Monday, 30 July 2012

Why the hell it means so much to me

I am passionate about words. I read a decent amount of them. I've been inherently tuned in to lyrics and verse for my entire conscious life, and remember an inordinate amount of songs even when I've only heard them once, or not for years. As a child, I read prolifically, and started early. As an adult, I'm extremely picky when it comes to reading. I'll decide within the first few pages whether or not I can finish a book. I have to be passionate about it. For a long time, I only read poetry, because I valued succinct beauty, not long-winded story telling. I even found a poem that explained that preference, that need. If I'm not totally absorbed, enthralled, engaged, then I won't finish the book. I've given up feeling guilty about it: I'm not a patient reader. I'm a selfish, greedy, gobble-it-up reader, who doesn't want to read novels that 'might get better' or have some kind of 'classic literature value'. That said, I feel like having more free time this past year has improved my reading habits, and I've noticed that I've been reading a lot more, and a wider range, too. 

Book reviews aren't really my thing, and the last time I think I mentioned a book on this blog in any significant way was when I finished 'We Need to Talk About Kevin', and that was around this time last year. Since then I've read several novels and a couple of guide books, including 'The Perks of Being a Wallflower', 'Let's Pretend This Never Happened', 'The Hunger Games' trilogy, 'Dog Training for Dummies', and (I'm mildly embarrassed to say) 'Fifty Shades of Grey'. That last one can be chalked up to liking to be informed about things I'm mocking and the fact that, sometimes, an easy book is something I like too. Still in my queue are 'Me The People' and 'A Heartbreaking Work of Staggering Genius'.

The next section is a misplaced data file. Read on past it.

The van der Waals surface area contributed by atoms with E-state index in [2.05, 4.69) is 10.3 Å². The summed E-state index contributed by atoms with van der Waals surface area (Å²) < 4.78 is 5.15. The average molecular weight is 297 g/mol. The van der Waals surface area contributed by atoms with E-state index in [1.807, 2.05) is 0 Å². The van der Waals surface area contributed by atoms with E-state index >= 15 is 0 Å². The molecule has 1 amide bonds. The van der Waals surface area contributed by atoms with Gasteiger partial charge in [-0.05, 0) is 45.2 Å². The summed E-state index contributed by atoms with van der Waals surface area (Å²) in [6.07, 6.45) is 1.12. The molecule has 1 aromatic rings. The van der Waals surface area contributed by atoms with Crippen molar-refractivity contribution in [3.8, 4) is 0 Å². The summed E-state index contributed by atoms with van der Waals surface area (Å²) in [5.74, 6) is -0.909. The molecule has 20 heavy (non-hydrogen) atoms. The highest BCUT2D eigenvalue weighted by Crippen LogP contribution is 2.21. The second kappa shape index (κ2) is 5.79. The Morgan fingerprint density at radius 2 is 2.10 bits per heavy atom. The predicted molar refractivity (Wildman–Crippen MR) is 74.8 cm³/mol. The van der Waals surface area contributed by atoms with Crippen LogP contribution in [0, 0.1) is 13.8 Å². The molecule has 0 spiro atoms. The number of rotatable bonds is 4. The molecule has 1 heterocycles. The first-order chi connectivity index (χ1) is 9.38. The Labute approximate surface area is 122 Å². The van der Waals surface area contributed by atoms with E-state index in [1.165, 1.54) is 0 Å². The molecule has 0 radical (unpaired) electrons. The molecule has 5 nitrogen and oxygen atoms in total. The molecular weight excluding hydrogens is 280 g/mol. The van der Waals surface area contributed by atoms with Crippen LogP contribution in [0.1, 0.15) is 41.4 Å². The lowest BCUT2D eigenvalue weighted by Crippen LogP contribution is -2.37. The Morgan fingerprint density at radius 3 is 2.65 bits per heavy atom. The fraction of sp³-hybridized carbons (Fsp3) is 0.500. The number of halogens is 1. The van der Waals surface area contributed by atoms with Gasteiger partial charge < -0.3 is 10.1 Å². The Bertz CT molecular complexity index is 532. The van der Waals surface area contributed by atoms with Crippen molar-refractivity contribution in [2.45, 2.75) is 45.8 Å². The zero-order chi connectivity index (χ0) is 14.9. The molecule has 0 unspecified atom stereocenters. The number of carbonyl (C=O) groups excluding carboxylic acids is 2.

I recently finished reading 'Tiny Beautiful Things' by Cheryl Strayed, and I am absolutely and utterly compelled to write something about it. I've not felt this way about a book in a long time, and possibly never about a non-fiction book. One of her readers describes her words as 'sacred', and I actually don't think it's an exaggeration. You must, must, must read this book. It's stunning.

What started as an advice column on the book club website 'The Rumpus' has resulted in - you guessed it - a book. It's more than just a collection of columns (although essentially those are its main components), because it explains the background of how Cheryl Strayed became 'Sugar', and a little of who Chery Strayed is, too. But it's not just a collection of columns in the figurative sense, either, because these aren't just columns. They are beautiful, soul-clenching missives that you want to bundle up and somehow ingest, to remember their wisdom, their particular phrasing that rings that distant 'oh, of course!' bell. They speak to you as though you always knew their truth; they reassure you that it's okay to fuck up; they remind you that you're human in a way that gives you an innate tugging somewhere in your belly, connecting you to it all.